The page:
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Find the probability of getting a Queen from a well shuffled deck of 52 cards.

  • Last Updated : 21 Sep, 2021

Probability means Possibility. It states how likely an event is about to happen. The probability of an event can exist only between 0 and 1 where 0 indicates that event is not going to happen i.e. Impossibility and 1 indicates that it is going to happen for sure i.e. Certainty. 
The higher or lesser the probability of an event, the more likely it is that the event will occur or not respectively.
 
For example – An unbiased coin is tossed once. So the total number of outcomes can be 2 only i.e. either “heads” or “tails”. The probability of both outcomes is equal i.e. 50% or 1/2.

So, the probability of an event is Favorable outcomes/Total number of outcomes. It is denoted with the parenthesis i.e. P(Event).

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P(Event) = N(Favorable Outcomes) / N (Total Outcomes)

Note: If the probability of occurring of an event A is 1/3 then the probability of not occurring of event A is  
1-P(A) i.e. 1- (1/3) = 2/3 

What is Sample Space?

All the possible outcomes of an event are called Sample spaces. 

Examples- 

  • A six faced dice is rolled once. So, total outcomes can be 6 and 
    Sample space will be [1, 2, 3, 4, 5, 6]
     
  • An unbiased coin is tossed, So, total outcomes can be 2 and 
    Sample space will be [Head, Tail]
     
  • If two dice are rolled together then total outcomes will be 36 and 
    Sample space will be 
    [ (1,1) (1,2) (1,3) (1,4) (1,5) (1,6)
      (2,1) (2,2) (2,3) (2,4) (2,5) (2,6)
      (3,1) (3,2) (3,3) (3,4) (3,5) (3,6)
      (4,1) (4,2) (4,3) (4,4) (4,5) (4,6)
      (5,1) (5,2) (5,3) (5,4) (5,5) (5,6)
      (6,1) (6,2) (6,3) (6,4) (6,5) (6,6) ]

Types of Events

Independent Events: If two events (A and B) are independent then their probability will be 
P(A and B) = P (A ∩ B) = P(A).P(B) i.e. P(A) * P(B)

Example: If two coins are flipped, then the chance of both being tails is 1/2 * 1/2  = 1/4

Mutually exclusive events:



  • If event A and event B can’t occur simultaneously, then they are called mutually exclusive events.
  • If two events are mutually exclusive, then the probability of both occurring is denoted as P (A ∩ B) and 
    P (A and B) = P (A ∩ B) = 0
  • If two events are mutually exclusive, then the probability of either occurring is denoted as P (A ∪ B) 
    P (A or B) = P (A ∪ B) 
                        = P (A) + P (B) − P (A ∩ B) 
                        = P (A) + P (B) − 0 
                        = P (A) + P (B)

Example – The chance of rolling a 2 or 3 on a six-faced die is P (2 or 3) = P (2) + P (3) = 1/6 + 1/6 = 1/3

Not Mutually exclusive events: If the events are not mutually exclusive then 

P (A or B) = P (A ∪ B) = P (A) + P (B) − P (A and B) 

What is Conditional Probability?

For the probability of some event A, the occurrence of some other event B is given. It is written as P (A ∣ B) 

P (A ∣ B) = P (A ∩ B) / P (B) 

Example- In a bag of 3 black balls and 2 yellow balls (5 balls in total), the probability of taking a black ball is 3/5, and to take a second ball, the probability of it being either a black ball or a yellow ball depends on the previously taken out ball. 
Since, if a black ball was taken, then the probability of picking a black ball again would be 1/4, since only 2 black and 2 yellow balls would have been remaining, if a yellow ball was taken previously, the probability of taking a black ball will be 3/4.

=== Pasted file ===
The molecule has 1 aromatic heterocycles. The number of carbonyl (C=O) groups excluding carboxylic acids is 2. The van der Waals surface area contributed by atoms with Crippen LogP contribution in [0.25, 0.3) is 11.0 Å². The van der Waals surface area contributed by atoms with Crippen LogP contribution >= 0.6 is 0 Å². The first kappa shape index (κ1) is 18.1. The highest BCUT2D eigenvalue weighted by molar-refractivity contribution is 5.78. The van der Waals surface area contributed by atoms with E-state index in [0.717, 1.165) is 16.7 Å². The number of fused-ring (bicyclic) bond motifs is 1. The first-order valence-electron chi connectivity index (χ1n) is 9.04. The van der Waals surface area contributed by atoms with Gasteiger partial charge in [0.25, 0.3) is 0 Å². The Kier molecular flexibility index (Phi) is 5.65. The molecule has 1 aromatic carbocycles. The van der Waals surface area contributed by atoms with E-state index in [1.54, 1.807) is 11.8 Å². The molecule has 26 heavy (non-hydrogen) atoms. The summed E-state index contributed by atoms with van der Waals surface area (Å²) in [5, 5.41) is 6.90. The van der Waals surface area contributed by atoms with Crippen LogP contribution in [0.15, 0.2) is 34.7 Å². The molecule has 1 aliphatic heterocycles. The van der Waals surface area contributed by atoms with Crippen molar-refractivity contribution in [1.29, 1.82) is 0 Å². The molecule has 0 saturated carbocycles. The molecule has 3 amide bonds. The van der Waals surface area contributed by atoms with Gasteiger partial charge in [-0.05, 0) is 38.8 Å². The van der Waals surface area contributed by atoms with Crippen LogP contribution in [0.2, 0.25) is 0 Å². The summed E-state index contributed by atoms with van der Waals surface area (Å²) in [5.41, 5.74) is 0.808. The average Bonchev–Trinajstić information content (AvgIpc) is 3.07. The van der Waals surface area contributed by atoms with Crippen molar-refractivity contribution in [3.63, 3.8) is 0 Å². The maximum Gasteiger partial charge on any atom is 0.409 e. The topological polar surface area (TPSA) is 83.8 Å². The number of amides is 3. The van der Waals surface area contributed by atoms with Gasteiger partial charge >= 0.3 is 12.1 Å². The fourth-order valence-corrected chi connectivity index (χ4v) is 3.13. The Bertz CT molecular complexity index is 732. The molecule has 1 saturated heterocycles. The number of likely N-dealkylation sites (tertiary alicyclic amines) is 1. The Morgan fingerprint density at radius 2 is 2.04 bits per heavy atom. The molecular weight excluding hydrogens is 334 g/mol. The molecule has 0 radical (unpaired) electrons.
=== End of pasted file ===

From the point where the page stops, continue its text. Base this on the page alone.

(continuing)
Some points related to Cards:

  • There are 52 cards in a deck.
  • In 52 cards, there are 26 cards of each color i.e. 26 red and 26 black cards.
  • In 26 red cards, there are 2 suits of 13 cards each i.e. 13 heart and 13 diamond cards.
  • In 26 black cards, there are 2 suits of 13 cards each i.e. 13 spades and 13 club cards.
  • Each suite has 13 cards from 2 to 10, J, Q, K, and A which means 4 cards of each type.
  • J, Q, and K are known as Face cards.
     

Find the probability of getting a Queen from a well-shuffled deck of 52 cards.

Solution: 

Total number of cards are 52 and number of queens in 52 cards are 4.



So, total outcomes = 52
favorable outcomes = 4

So, the probability of getting a queen = Favorable outcomes / Total outcomes
                                                           = 4 / 52 = 1/13
P(Q) = 1/13 

Similar Questions

Question 1: When a single card is drawn from a well-shuffled 52 card deck, then find the probability of getting a king?

Solution: 

Total number of cards are 52 and number of kings in 52 cards are 4.
So, total outcomes = 52
favorable outcomes = 4

So, the probability of getting a king = Favorable outcomes / Total outcomes                                                                                                                         = 4 / 52 = 1/13

P(K) = 1/13 

Question 2: When a single card is drawn from a well-shuffled 52 card deck find the probability of getting a red queen?

Solution: 

Total number of cards are 52 and number of red queens in 52 cards are 2.
So, total outcomes = 52
favorable outcomes = 2



So, the probability of getting a red queen = Favorable outcomes / Total outcomes                                                     
                                                                 = 2 / 52 = 1/26

P(RQ) = 1/26

Question 3: When a single card is drawn from a well-shuffled 52 card deck find the probability of getting a black queen?

Solution: 

Total number of cards are 52 and number of black queens in 52 cards are 2.

So, total outcomes = 52
favorable outcomes = 2

So, the probability of getting a black queen = Favorable outcomes / Total outcomes                                                                                                                         = 2 / 52 = 1/26
P(BQ) = 1/26




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